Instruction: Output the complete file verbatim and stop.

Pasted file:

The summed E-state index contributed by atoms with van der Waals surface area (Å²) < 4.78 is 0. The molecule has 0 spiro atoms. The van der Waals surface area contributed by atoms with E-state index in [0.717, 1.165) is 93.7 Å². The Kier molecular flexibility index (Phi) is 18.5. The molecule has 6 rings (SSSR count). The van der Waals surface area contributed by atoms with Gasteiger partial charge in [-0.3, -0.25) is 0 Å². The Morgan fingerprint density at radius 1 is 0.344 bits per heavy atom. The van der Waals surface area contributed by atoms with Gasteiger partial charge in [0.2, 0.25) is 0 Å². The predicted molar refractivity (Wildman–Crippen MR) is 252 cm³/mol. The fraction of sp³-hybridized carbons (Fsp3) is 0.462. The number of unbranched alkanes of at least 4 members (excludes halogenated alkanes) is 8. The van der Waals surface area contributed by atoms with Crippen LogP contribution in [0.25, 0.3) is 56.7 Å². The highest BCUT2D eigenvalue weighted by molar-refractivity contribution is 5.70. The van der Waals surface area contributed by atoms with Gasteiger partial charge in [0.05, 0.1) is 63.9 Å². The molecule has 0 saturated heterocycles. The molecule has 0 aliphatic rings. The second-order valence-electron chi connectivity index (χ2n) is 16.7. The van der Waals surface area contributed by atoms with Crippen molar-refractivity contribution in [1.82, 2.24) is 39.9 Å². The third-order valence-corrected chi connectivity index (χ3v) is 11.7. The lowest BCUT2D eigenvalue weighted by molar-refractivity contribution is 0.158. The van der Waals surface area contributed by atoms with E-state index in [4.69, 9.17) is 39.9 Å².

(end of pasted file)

The summed E-state index contributed by atoms with van der Waals surface area (Å²) < 4.78 is 0. The molecule has 0 spiro atoms. The van der Waals surface area contributed by atoms with E-state index in [0.717, 1.165) is 93.7 Å². The Kier molecular flexibility index (Phi) is 18.5. The molecule has 6 rings (SSSR count). The van der Waals surface area contributed by atoms with Gasteiger partial charge in [-0.3, -0.25) is 0 Å². The Morgan fingerprint density at radius 1 is 0.344 bits per heavy atom. The van der Waals surface area contributed by atoms with Gasteiger partial charge in [0.2, 0.25) is 0 Å². The predicted molar refractivity (Wildman–Crippen MR) is 252 cm³/mol. The fraction of sp³-hybridized carbons (Fsp3) is 0.462. The number of unbranched alkanes of at least 4 members (excludes halogenated alkanes) is 8. The van der Waals surface area contributed by atoms with Crippen LogP contribution in [0.25, 0.3) is 56.7 Å². The highest BCUT2D eigenvalue weighted by molar-refractivity contribution is 5.70. The van der Waals surface area contributed by atoms with Gasteiger partial charge in [0.05, 0.1) is 63.9 Å². The molecule has 0 saturated heterocycles. The molecule has 0 aliphatic rings. The second-order valence-electron chi connectivity index (χ2n) is 16.7. The van der Waals surface area contributed by atoms with Crippen molar-refractivity contribution in [1.82, 2.24) is 39.9 Å². The third-order valence-corrected chi connectivity index (χ3v) is 11.7. The lowest BCUT2D eigenvalue weighted by molar-refractivity contribution is 0.158. The van der Waals surface area contributed by atoms with E-state index in [4.69, 9.17) is 39.9 Å².